Just prior to the qualifying rounds a junior downhill skateboard rider took a nasty fall, but our fantastic medical team responded quickly to stablise and transport him to hospital. Although this crash put a slight damper on the mood of the qualifiers, everyone managed to remain focused despite their concern for a fellow rider. Spirits were raised considerably when Stellenbosch rider Paul du Plessis set a new record in the Downhill Skateboard category, beating last year’s time by two seconds. After such an exhilarating and eventful day the anticipation of what Sunday held in store reached fever pitch, as the sun set behind the majestic Voortrekker Monument.

The weather gods blessed us on race day with a clear sky and no wind. More good news was that the rider who had crashed was going to be ok. This announcement was made to all the riders, which immediately spurred on a huge cheer and defined the optimistic mood for the rest of the day. By 10h30 everyone was in place and ready to get the last of the practice runs underway. The spectator section at the final chicane was full of camping chairs, shaded gazebos, camera lenses, media and adrenaline junkies, creating an electric vibe that the riders feed off as they approached the finish line.

With the racing scheduled to start at 14h00, competitors put on their race faces, wheels were carefully selected, nuts and bolts tightened and leathers taped up. The racing was intense, as was expected, with the final chicane deciding the winner more often than not. In the end, it was the Western Cape athletes who took a clean sweep of all the top prizes despite the best efforts of our Jo’burg boys, who came in close behind. Paul du Plessis was crowned King of the Fort 2011 in the Open Downhill Skateboard category after proving unbeatable on the Fort Schanskop hill where he dominated in qualifying and won every one of his race heats. Russell Naude reigned supreme in the Luge categories to claim both the Street and Classic Luge titles. Nick Hook took the Junior title and Gabi Murray-Roberts won the Women’s Downhill Skateboard category.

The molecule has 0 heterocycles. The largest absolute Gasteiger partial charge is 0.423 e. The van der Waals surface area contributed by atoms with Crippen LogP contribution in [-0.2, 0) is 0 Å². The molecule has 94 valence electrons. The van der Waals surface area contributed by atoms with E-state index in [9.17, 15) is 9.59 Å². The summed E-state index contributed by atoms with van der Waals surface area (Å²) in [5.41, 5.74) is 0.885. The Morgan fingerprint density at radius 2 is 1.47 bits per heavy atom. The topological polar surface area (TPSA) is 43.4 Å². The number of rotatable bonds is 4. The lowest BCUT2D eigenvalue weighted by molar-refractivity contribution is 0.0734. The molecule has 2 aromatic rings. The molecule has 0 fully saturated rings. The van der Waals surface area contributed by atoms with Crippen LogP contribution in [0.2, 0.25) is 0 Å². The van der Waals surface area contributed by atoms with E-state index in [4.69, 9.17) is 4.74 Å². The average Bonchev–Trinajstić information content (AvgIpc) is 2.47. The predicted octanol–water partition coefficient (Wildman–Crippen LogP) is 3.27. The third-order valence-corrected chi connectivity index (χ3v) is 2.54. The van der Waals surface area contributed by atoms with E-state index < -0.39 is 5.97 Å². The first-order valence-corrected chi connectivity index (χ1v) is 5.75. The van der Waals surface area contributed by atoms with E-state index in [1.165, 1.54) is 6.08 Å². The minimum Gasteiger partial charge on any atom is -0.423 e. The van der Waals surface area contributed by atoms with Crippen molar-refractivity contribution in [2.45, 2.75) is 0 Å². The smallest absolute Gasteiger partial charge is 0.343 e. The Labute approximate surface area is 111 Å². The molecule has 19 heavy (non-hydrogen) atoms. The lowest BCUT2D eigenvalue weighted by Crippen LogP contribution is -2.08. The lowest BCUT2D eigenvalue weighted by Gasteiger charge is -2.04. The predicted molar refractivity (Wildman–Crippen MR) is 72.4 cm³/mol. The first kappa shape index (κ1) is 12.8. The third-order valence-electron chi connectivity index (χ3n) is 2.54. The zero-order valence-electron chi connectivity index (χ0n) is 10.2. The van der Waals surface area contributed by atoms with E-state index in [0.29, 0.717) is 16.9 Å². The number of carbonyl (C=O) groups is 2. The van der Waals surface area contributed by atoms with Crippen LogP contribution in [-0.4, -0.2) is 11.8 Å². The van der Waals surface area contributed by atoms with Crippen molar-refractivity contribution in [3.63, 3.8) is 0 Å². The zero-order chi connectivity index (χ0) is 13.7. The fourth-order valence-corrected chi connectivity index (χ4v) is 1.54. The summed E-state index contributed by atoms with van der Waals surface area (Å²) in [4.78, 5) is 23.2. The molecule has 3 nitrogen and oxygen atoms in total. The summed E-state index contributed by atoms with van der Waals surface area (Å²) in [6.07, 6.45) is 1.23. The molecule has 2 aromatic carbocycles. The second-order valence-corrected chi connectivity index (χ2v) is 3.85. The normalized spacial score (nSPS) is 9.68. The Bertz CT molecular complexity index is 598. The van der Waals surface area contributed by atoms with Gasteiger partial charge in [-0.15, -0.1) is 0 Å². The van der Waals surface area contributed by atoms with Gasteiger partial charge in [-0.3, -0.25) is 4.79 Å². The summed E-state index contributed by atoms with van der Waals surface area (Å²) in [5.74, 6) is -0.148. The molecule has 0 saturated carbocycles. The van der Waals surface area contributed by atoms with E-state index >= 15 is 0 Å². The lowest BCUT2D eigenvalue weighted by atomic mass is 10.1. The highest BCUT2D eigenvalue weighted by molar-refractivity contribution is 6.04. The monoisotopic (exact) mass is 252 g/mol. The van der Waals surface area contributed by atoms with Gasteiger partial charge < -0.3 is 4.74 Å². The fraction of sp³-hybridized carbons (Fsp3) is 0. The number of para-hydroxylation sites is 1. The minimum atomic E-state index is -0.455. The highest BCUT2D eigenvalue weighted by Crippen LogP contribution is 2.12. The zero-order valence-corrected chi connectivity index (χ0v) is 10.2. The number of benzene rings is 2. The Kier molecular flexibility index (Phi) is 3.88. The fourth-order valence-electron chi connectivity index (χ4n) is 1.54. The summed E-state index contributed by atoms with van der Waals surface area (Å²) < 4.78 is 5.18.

The event attracted over 200 spectators, 50 riders, of which eight were first time racers, three women, eight non racers who came out to test their bravery and the balance was made up of local athletes representing Gauteng, the Eastern Cape and Western Cape, as well as a lone rider from Colombia.

A huge thank you to the medical team, marshals, riders, sponsors and everyone that lent a helping hand to make this race such a huge success. You can be sure to see the KING OF THE FORT Schanskop Downhill Challenge on the 2012 South African race calendar!


For more information and photos of the race, the South African racing calendar or any gravity sport, visit